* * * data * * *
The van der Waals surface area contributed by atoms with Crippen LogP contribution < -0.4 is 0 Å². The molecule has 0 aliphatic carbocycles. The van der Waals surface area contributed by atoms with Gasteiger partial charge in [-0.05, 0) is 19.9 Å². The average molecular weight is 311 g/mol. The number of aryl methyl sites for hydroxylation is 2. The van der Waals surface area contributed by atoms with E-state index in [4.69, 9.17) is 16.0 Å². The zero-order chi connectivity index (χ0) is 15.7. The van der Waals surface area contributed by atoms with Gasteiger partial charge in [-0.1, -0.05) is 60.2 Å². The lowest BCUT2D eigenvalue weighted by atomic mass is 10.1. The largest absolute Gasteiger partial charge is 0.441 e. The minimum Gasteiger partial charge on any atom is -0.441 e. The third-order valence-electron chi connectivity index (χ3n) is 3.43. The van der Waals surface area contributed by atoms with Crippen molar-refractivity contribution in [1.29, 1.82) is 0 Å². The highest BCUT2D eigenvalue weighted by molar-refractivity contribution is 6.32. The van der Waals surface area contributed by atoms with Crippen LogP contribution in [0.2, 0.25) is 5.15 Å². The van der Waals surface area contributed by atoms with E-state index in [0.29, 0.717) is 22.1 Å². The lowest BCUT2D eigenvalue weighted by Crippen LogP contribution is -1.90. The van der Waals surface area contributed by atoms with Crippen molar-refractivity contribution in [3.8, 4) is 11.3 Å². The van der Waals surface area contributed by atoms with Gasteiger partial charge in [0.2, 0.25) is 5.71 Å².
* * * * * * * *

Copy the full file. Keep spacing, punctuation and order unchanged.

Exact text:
The van der Waals surface area contributed by atoms with Crippen LogP contribution < -0.4 is 0 Å². The molecule has 0 aliphatic carbocycles. The van der Waals surface area contributed by atoms with Gasteiger partial charge in [-0.05, 0) is 19.9 Å². The average molecular weight is 311 g/mol. The number of aryl methyl sites for hydroxylation is 2. The van der Waals surface area contributed by atoms with E-state index in [4.69, 9.17) is 16.0 Å². The zero-order chi connectivity index (χ0) is 15.7. The van der Waals surface area contributed by atoms with Gasteiger partial charge in [-0.1, -0.05) is 60.2 Å². The lowest BCUT2D eigenvalue weighted by atomic mass is 10.1. The largest absolute Gasteiger partial charge is 0.441 e. The minimum Gasteiger partial charge on any atom is -0.441 e. The third-order valence-electron chi connectivity index (χ3n) is 3.43. The van der Waals surface area contributed by atoms with Crippen molar-refractivity contribution in [1.29, 1.82) is 0 Å². The highest BCUT2D eigenvalue weighted by molar-refractivity contribution is 6.32. The van der Waals surface area contributed by atoms with Crippen LogP contribution in [0.2, 0.25) is 5.15 Å². The van der Waals surface area contributed by atoms with E-state index in [0.29, 0.717) is 22.1 Å². The lowest BCUT2D eigenvalue weighted by Crippen LogP contribution is -1.90. The van der Waals surface area contributed by atoms with Crippen molar-refractivity contribution in [3.8, 4) is 11.3 Å². The van der Waals surface area contributed by atoms with Gasteiger partial charge in [0.2, 0.25) is 5.71 Å².